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Mutual Respect in the Classroom

“Great teachers empathize with children, respect them, and believe that each one has something special that can be built upon.” Ann Lieberman

Mutual respect in the classroom is necessary for a safe, encouraging, and engaging classroom. Mutual respect involves more than the interaction between students and the teacher, it should mean mutual respect between your students as well. Mutual respect sets the stage for a classroom that is conducive to learning taking place and where students feel safe and included.

Building relationships with your students begins with modeling respect for your students and setting expectations for respect among your students. In a respectful classroom environment, everyone’s voice is recognized and appreciated. In a classroom where mutual respect exists, you will also see the essential elements of democracy – liberty, justice, common good, equality, diversity, and truth – all of these are necessary for students to thrive and contribute to their classroom in respectful ways. These essential characteristics should be a part of the first days of the school year. Begin modeling respect on the first day, and not just with your students. Show respect for parents, coworkers, administrators, and school staff. Your students need to see you showing respect for those around you as well as your students. They mimic what they see. Show them what respect looks like. A large part of creating a classroom environment of mutual respect is ensuring that your students feel safe; they need to feel safe socially, emotionally, intellectually, and physically.

Often, students/people who act disrespectfully do so because they feel disrespected themselves. Spread the respect. “Emotions are contagious. When we feel listened to, taken seriously, appreciated, and respected, we tend to ‘pay it forward’” (James Comer, 1999)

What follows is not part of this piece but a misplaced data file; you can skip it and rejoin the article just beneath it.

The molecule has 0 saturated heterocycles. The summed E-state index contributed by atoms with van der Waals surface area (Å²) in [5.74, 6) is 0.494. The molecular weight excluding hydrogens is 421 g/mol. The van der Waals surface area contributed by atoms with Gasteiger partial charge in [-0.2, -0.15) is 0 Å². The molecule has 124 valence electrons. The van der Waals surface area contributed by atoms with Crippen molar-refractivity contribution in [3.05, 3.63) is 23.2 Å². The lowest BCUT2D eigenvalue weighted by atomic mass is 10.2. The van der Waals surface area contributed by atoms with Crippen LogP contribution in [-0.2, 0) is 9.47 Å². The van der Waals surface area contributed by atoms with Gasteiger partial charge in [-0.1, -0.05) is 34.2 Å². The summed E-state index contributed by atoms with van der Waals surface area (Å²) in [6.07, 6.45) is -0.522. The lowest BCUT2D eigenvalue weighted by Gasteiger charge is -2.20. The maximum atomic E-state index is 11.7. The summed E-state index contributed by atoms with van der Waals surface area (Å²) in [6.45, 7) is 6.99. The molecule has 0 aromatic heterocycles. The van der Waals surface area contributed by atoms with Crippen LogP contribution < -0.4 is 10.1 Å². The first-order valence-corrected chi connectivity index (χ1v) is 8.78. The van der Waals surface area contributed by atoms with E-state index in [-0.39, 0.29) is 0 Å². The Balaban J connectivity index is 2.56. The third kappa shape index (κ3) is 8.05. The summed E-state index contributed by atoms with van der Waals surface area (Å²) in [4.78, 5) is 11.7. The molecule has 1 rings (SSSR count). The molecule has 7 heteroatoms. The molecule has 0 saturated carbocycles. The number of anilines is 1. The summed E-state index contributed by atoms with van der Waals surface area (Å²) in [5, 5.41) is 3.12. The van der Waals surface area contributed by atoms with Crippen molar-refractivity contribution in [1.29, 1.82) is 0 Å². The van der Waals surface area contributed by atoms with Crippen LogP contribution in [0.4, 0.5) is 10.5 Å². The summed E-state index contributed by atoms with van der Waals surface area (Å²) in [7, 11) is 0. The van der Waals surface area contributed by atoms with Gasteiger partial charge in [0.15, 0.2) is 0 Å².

Activities to foster respect and inclusivity:

  • First and foremost, create trusting relationships with your students; let your students know you care – ask how things are going in their lives, pay attention and respond to students’ comments, express sincere appreciation for their efforts and accomplishments, and reaffirm your faith in your students’ ability to learn.

  • Be aware of your students’ cultural backgrounds; use regular check-ins, class meetings, conferencing, observations of students and their work, and communication with family, and use dialogue journals or writing prompts so students can share their experiences with their families and their cultures.

  • Model and role play critical social skills; these should include sharing and showing sympathy. Model concepts like respect and compassion, guide norm-setting for these concepts as well.

  • Encourage student voice, responsibility, and cooperation.

  • Acknowledge students who demonstrate kindness, respect, and thoughtfulness; this can be through a classroom display, in your weekly newsletter, or on your website. Let your students know you observed what they are doing and how they are treating each other. Take this a step forward and give your students opportunities to recognize and acknowledge the same actions in their classmates or to acknowledge their classmates’ strengths. Again, this could be through a display in the hallway, students writing notes to each other, or during class meeting times.

A personal moment of relationships, respect, and your students feeling safe:

Here go those relationships again . . . This is what is important, especially for the ones I taught, but really for all children! Every child should FEEL SAFE at school or anywhere. A student once sent me this text. “I loved being in your class. I always felt safe when I was close to you. And I will stay in touch.”

It truly is about building relationships, ensuring your students are engaged, that they feel safe and respected, and that you care about them.

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